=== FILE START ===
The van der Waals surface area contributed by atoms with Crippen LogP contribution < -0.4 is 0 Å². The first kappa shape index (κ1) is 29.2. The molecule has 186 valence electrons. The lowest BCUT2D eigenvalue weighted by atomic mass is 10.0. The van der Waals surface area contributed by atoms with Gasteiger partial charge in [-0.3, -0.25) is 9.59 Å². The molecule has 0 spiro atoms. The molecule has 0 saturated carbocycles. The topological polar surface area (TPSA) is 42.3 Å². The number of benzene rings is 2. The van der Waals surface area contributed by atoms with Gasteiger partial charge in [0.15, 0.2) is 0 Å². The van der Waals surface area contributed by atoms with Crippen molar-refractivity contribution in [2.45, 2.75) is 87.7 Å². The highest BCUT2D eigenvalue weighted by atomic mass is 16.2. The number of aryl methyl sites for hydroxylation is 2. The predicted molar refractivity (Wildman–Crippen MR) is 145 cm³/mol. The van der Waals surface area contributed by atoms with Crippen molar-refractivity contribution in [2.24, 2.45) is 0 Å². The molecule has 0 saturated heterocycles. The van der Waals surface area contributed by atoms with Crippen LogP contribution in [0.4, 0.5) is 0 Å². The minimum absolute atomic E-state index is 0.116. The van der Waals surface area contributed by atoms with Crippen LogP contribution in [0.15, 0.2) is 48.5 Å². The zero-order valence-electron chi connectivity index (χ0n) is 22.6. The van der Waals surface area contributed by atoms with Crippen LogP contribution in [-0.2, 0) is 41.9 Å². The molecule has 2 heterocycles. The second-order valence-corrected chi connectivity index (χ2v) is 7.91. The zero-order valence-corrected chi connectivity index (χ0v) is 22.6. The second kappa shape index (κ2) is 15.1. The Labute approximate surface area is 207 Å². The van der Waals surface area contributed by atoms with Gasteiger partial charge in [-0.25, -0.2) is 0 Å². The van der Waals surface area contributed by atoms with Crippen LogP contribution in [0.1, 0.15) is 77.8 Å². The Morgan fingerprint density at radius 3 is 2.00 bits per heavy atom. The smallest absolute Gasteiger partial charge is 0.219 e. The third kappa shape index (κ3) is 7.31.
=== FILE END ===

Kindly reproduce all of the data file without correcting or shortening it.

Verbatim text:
The van der Waals surface area contributed by atoms with Crippen LogP contribution < -0.4 is 0 Å². The first kappa shape index (κ1) is 29.2. The molecule has 186 valence electrons. The lowest BCUT2D eigenvalue weighted by atomic mass is 10.0. The van der Waals surface area contributed by atoms with Gasteiger partial charge in [-0.3, -0.25) is 9.59 Å². The molecule has 0 spiro atoms. The molecule has 0 saturated carbocycles. The topological polar surface area (TPSA) is 42.3 Å². The number of benzene rings is 2. The van der Waals surface area contributed by atoms with Gasteiger partial charge in [0.15, 0.2) is 0 Å². The van der Waals surface area contributed by atoms with Crippen molar-refractivity contribution in [2.45, 2.75) is 87.7 Å². The highest BCUT2D eigenvalue weighted by atomic mass is 16.2. The number of aryl methyl sites for hydroxylation is 2. The predicted molar refractivity (Wildman–Crippen MR) is 145 cm³/mol. The van der Waals surface area contributed by atoms with Crippen molar-refractivity contribution in [2.24, 2.45) is 0 Å². The molecule has 0 saturated heterocycles. The van der Waals surface area contributed by atoms with Crippen LogP contribution in [0.4, 0.5) is 0 Å². The minimum absolute atomic E-state index is 0.116. The van der Waals surface area contributed by atoms with Crippen LogP contribution in [0.15, 0.2) is 48.5 Å². The zero-order valence-electron chi connectivity index (χ0n) is 22.6. The van der Waals surface area contributed by atoms with Crippen LogP contribution in [-0.2, 0) is 41.9 Å². The molecule has 2 heterocycles. The second-order valence-corrected chi connectivity index (χ2v) is 7.91. The zero-order valence-corrected chi connectivity index (χ0v) is 22.6. The second kappa shape index (κ2) is 15.1. The Labute approximate surface area is 207 Å². The van der Waals surface area contributed by atoms with Gasteiger partial charge in [-0.25, -0.2) is 0 Å². The van der Waals surface area contributed by atoms with Crippen LogP contribution in [0.1, 0.15) is 77.8 Å². The Morgan fingerprint density at radius 3 is 2.00 bits per heavy atom. The smallest absolute Gasteiger partial charge is 0.219 e. The third kappa shape index (κ3) is 7.31.